I’ve been a history buff pretty much all my life. Growing up with a dad who fed me a steady diet of documentaries and a mom who let me buy out the whole shelf of girl-power historical biographies at the book store, my delight in history was probably something of an inevitability. Of course, reading about history is very different from encountering it in real life. Unlike my European friends, who walked past a historically significant piece of architecture practically every time they left the house, my West-Coast suburban upbringing didn’t lend itself to experiencing history in the everyday.
Thankfully, my equally nerdy family gave me plenty of opportunities to explore the history all around us. While America may not have the sweeping gothic arches and shimmering castles of Europe, we have something different, something bigger. We have National Parks. My family dedicated much of my childhood to exposing my brother and I to a huge number of them. First it was my grandparents, East-Coasters-turned-Midwesterners who retired to the American Southwest. Every summer from ages 4-9, they took my brother and I off my parents’ hands. Then they brought us to all the natural wonders they could fit in the span of a few weeks. The Grand Canyon, the Saguaro, and the Petrified Forest in Arizona. Mesa Verde and the Rocky Mountains in Colorado. The Canyonlands and the glory of the Colorado River in Utah. The Carlsbad Caverns in New Mexico. These same people, who made sure to instill in us the importance of art, literature, and science, wanted us to be equally aware of the vital importance of the natural world.
My grandparents wanted us to know, even when we were perhaps too young to fully understand, the sense of awe that comes through breathing in the beauty of Earth’s wonders. They wanted us to feel the awesome power of reveling in something bigger than ourselves. They wanted us to learn that science and glory, faith and evidence, nature and humanity can live — amicably, amazingly, incredibly — together: side-by-side.
They weren’t the only ones. My parents also wanted us to personally experience one of the true gifts of America. The summer before I started high school, the 4 of us embarked on a cross-country road-trip adventure, traversing almost every state. We saw buffalo at Yellowstone, tranquil stillness at Crater Lake, endless prairies in the Badlands. At an age when I was starting to learn the true scope of American history, to grapple with the horrifying truths of the formation of my country, that trip showed me the beauty in this land of ours. It showed me that our collective caring could preserve and create beautiful things, even in the face of ugliness and violence and adversity. It reminded me that we’re all part of something bigger, even if we all don’t define that something using the same name.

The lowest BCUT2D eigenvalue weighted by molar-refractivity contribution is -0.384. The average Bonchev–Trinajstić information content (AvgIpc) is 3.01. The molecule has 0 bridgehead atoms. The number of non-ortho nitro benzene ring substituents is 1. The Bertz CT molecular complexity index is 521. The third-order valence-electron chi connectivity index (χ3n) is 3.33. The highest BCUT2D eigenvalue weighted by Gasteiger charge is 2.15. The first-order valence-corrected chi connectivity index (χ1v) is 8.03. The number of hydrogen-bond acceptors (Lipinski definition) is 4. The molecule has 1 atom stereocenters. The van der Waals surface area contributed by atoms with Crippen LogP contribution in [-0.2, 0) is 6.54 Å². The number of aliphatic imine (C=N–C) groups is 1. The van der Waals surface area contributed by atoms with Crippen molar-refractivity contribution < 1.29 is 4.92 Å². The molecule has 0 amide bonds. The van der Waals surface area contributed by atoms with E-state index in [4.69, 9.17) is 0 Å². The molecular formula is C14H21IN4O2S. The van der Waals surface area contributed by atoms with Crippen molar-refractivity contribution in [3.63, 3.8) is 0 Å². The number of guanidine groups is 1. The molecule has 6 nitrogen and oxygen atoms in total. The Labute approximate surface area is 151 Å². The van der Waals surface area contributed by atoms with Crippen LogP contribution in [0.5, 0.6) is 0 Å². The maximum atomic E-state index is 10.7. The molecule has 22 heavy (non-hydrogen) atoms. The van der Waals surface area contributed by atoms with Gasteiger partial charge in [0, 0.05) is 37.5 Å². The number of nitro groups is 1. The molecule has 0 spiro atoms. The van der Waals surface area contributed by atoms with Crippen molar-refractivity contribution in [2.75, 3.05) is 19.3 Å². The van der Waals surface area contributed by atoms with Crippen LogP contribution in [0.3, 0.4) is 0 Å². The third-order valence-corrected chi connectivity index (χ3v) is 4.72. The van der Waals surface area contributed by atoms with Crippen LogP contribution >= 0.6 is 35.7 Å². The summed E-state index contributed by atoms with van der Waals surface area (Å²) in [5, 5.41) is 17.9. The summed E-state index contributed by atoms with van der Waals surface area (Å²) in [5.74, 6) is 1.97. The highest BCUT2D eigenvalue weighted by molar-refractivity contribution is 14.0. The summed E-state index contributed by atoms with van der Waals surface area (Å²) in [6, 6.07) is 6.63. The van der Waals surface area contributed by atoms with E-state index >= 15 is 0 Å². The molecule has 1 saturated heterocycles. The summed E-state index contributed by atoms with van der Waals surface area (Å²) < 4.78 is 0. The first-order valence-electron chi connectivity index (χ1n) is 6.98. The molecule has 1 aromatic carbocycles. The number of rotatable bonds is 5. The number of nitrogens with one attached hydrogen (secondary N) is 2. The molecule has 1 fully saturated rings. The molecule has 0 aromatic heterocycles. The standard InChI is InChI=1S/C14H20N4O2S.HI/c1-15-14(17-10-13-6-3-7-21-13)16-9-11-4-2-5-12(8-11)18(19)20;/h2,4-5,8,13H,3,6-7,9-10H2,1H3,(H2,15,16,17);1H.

So when I heard that our new president was messing with the National Parks system, my first thought was ‘oh, no you don’t’. I certainly wasn’t the only one.
In a move that came as no surprise to me, the citizens and stewards who protect these important lands came together and said ‘not here’. Within hours of being officially muzzled on social media, National Parks’ employees came together to keep doing their vital work. They started a movement and a social media presence known as the Alt National Parks Service. There, they posted real facts about climate change, animal protective programs, and environmental conservation work. They continue to remind us that what makes America great is not only the spirit of diversity and democracy by which we flourish, but the vast and storied lands which we are honor-bound to protect.
Our history as Americans is messy. It has been violent and complicated and sometimes cruel. Over and over again, our forefathers took land from Native peoples. They pillaged and burned and ruined in the name of manifest destiny. They ruined natural wonders in the name of profit and greed. Now, we know better. Or at least we should.
As we watch pipelines desecrate the tribal lands of some Native Americans, as we learn that walls may spring up through the lands of others’, we have an obligation — a moral mandate — to protect the land we once stole. Now more than ever we — all of us — everyday citizens of the United States, have a duty to preserve the beauty and majesty of our nation for future generations. All children deserve to revel in the glory of our natural world. Every person deserves the chance to discover the vastness of our Earth, to feel both safe and small.
So please: donate to conservation efforts. Patronize your local, state, and national parks. Take a hike. Camp. Swim. Revel. It’s a beautiful world we live in. Let’s keep it that way.
Day 50: February 20, 2017